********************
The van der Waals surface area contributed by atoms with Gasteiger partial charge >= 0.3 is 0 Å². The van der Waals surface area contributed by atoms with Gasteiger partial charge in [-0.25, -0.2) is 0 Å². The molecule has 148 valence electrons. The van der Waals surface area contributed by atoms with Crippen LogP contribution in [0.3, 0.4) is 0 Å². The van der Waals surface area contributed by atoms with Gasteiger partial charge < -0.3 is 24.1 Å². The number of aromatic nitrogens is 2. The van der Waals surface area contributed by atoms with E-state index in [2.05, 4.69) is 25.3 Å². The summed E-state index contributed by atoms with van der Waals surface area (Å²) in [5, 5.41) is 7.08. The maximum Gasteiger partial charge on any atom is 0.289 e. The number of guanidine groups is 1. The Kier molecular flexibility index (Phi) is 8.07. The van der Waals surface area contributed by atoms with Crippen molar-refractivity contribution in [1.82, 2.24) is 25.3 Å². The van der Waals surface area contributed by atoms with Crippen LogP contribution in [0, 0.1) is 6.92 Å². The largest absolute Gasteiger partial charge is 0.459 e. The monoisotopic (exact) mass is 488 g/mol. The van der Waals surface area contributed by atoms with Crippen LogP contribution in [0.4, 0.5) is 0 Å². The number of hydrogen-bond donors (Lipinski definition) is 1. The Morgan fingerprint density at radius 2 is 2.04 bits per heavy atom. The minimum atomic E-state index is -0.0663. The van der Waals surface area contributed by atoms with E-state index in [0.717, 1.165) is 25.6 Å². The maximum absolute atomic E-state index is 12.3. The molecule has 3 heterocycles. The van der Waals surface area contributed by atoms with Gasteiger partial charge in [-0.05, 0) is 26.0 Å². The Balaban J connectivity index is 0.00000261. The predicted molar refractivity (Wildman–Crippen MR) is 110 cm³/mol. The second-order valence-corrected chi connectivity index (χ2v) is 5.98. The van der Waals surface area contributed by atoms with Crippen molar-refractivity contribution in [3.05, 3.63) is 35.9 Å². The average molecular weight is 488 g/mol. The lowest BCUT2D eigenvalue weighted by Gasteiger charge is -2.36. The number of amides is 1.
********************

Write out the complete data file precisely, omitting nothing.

The van der Waals surface area contributed by atoms with Gasteiger partial charge >= 0.3 is 0 Å². The van der Waals surface area contributed by atoms with Gasteiger partial charge in [-0.25, -0.2) is 0 Å². The molecule has 148 valence electrons. The van der Waals surface area contributed by atoms with Crippen LogP contribution in [0.3, 0.4) is 0 Å². The van der Waals surface area contributed by atoms with Gasteiger partial charge < -0.3 is 24.1 Å². The number of aromatic nitrogens is 2. The van der Waals surface area contributed by atoms with E-state index in [2.05, 4.69) is 25.3 Å². The summed E-state index contributed by atoms with van der Waals surface area (Å²) in [5, 5.41) is 7.08. The maximum Gasteiger partial charge on any atom is 0.289 e. The number of guanidine groups is 1. The Kier molecular flexibility index (Phi) is 8.07. The van der Waals surface area contributed by atoms with Crippen molar-refractivity contribution in [1.82, 2.24) is 25.3 Å². The van der Waals surface area contributed by atoms with Crippen LogP contribution in [0, 0.1) is 6.92 Å². The largest absolute Gasteiger partial charge is 0.459 e. The monoisotopic (exact) mass is 488 g/mol. The van der Waals surface area contributed by atoms with Crippen LogP contribution in [0.4, 0.5) is 0 Å². The number of hydrogen-bond donors (Lipinski definition) is 1. The Morgan fingerprint density at radius 2 is 2.04 bits per heavy atom. The minimum atomic E-state index is -0.0663. The van der Waals surface area contributed by atoms with E-state index in [0.717, 1.165) is 25.6 Å². The maximum absolute atomic E-state index is 12.3. The molecule has 3 heterocycles. The van der Waals surface area contributed by atoms with Gasteiger partial charge in [-0.05, 0) is 26.0 Å². The Balaban J connectivity index is 0.00000261. The predicted molar refractivity (Wildman–Crippen MR) is 110 cm³/mol. The second-order valence-corrected chi connectivity index (χ2v) is 5.98. The van der Waals surface area contributed by atoms with Crippen molar-refractivity contribution in [3.05, 3.63) is 35.9 Å². The average molecular weight is 488 g/mol. The lowest BCUT2D eigenvalue weighted by Gasteiger charge is -2.36. The number of amides is 1.